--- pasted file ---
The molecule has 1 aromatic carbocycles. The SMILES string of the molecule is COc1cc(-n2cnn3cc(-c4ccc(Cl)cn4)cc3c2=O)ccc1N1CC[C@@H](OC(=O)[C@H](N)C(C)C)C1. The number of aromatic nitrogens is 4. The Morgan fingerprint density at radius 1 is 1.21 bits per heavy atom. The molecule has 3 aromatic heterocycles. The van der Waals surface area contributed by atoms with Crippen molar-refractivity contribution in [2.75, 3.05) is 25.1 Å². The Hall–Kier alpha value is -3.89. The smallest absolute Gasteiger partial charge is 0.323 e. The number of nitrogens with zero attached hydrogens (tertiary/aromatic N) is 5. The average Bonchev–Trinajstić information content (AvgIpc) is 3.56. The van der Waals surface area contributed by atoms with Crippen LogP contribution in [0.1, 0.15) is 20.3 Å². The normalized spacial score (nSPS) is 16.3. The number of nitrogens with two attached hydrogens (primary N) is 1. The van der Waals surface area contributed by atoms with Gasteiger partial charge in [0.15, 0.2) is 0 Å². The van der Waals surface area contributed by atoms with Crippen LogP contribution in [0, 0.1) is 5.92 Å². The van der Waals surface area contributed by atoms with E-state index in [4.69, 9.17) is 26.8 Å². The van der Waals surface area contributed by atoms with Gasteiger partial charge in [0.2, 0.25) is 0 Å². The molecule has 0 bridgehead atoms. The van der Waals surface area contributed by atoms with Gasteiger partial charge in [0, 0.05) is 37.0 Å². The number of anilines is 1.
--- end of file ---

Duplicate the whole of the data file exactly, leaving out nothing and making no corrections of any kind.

The molecule has 1 aromatic carbocycles. The SMILES string of the molecule is COc1cc(-n2cnn3cc(-c4ccc(Cl)cn4)cc3c2=O)ccc1N1CC[C@@H](OC(=O)[C@H](N)C(C)C)C1. The number of aromatic nitrogens is 4. The Morgan fingerprint density at radius 1 is 1.21 bits per heavy atom. The molecule has 3 aromatic heterocycles. The van der Waals surface area contributed by atoms with Crippen molar-refractivity contribution in [2.75, 3.05) is 25.1 Å². The Hall–Kier alpha value is -3.89. The smallest absolute Gasteiger partial charge is 0.323 e. The number of nitrogens with zero attached hydrogens (tertiary/aromatic N) is 5. The average Bonchev–Trinajstić information content (AvgIpc) is 3.56. The van der Waals surface area contributed by atoms with Crippen LogP contribution in [0.1, 0.15) is 20.3 Å². The normalized spacial score (nSPS) is 16.3. The number of nitrogens with two attached hydrogens (primary N) is 1. The van der Waals surface area contributed by atoms with Gasteiger partial charge in [0.15, 0.2) is 0 Å². The van der Waals surface area contributed by atoms with Crippen LogP contribution in [0, 0.1) is 5.92 Å². The van der Waals surface area contributed by atoms with E-state index in [4.69, 9.17) is 26.8 Å². The van der Waals surface area contributed by atoms with Gasteiger partial charge in [0.2, 0.25) is 0 Å². The molecule has 0 bridgehead atoms. The van der Waals surface area contributed by atoms with Gasteiger partial charge in [0, 0.05) is 37.0 Å². The number of anilines is 1.